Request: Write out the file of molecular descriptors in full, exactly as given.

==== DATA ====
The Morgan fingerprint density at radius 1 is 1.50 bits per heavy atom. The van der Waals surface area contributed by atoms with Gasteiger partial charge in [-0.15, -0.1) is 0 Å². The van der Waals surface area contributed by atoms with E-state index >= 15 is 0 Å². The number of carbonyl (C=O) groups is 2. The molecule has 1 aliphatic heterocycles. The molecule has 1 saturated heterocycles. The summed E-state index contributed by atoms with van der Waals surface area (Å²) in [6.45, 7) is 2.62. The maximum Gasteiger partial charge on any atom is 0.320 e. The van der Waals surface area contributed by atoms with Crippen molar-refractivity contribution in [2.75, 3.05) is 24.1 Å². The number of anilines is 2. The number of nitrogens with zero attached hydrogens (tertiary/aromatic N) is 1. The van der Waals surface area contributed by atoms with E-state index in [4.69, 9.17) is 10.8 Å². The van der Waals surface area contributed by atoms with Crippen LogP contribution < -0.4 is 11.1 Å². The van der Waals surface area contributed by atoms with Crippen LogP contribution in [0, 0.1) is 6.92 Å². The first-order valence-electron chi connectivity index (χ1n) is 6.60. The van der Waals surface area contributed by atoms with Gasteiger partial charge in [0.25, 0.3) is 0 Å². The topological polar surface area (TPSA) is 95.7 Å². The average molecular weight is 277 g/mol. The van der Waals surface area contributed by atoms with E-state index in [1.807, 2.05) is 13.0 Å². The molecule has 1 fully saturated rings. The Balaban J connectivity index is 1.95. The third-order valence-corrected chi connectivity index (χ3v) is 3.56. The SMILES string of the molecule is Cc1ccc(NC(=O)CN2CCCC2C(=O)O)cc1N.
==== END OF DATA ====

The Morgan fingerprint density at radius 1 is 1.50 bits per heavy atom. The van der Waals surface area contributed by atoms with Gasteiger partial charge in [-0.15, -0.1) is 0 Å². The van der Waals surface area contributed by atoms with E-state index >= 15 is 0 Å². The number of carbonyl (C=O) groups is 2. The molecule has 1 aliphatic heterocycles. The molecule has 1 saturated heterocycles. The summed E-state index contributed by atoms with van der Waals surface area (Å²) in [6.45, 7) is 2.62. The maximum Gasteiger partial charge on any atom is 0.320 e. The van der Waals surface area contributed by atoms with Crippen molar-refractivity contribution in [2.75, 3.05) is 24.1 Å². The number of anilines is 2. The number of nitrogens with zero attached hydrogens (tertiary/aromatic N) is 1. The van der Waals surface area contributed by atoms with E-state index in [4.69, 9.17) is 10.8 Å². The van der Waals surface area contributed by atoms with Crippen LogP contribution < -0.4 is 11.1 Å². The van der Waals surface area contributed by atoms with Crippen LogP contribution in [0, 0.1) is 6.92 Å². The first-order valence-electron chi connectivity index (χ1n) is 6.60. The van der Waals surface area contributed by atoms with Gasteiger partial charge in [0.25, 0.3) is 0 Å². The topological polar surface area (TPSA) is 95.7 Å². The average molecular weight is 277 g/mol. The van der Waals surface area contributed by atoms with E-state index in [1.807, 2.05) is 13.0 Å². The molecule has 1 fully saturated rings. The Balaban J connectivity index is 1.95. The third-order valence-corrected chi connectivity index (χ3v) is 3.56. The SMILES string of the molecule is Cc1ccc(NC(=O)CN2CCCC2C(=O)O)cc1N.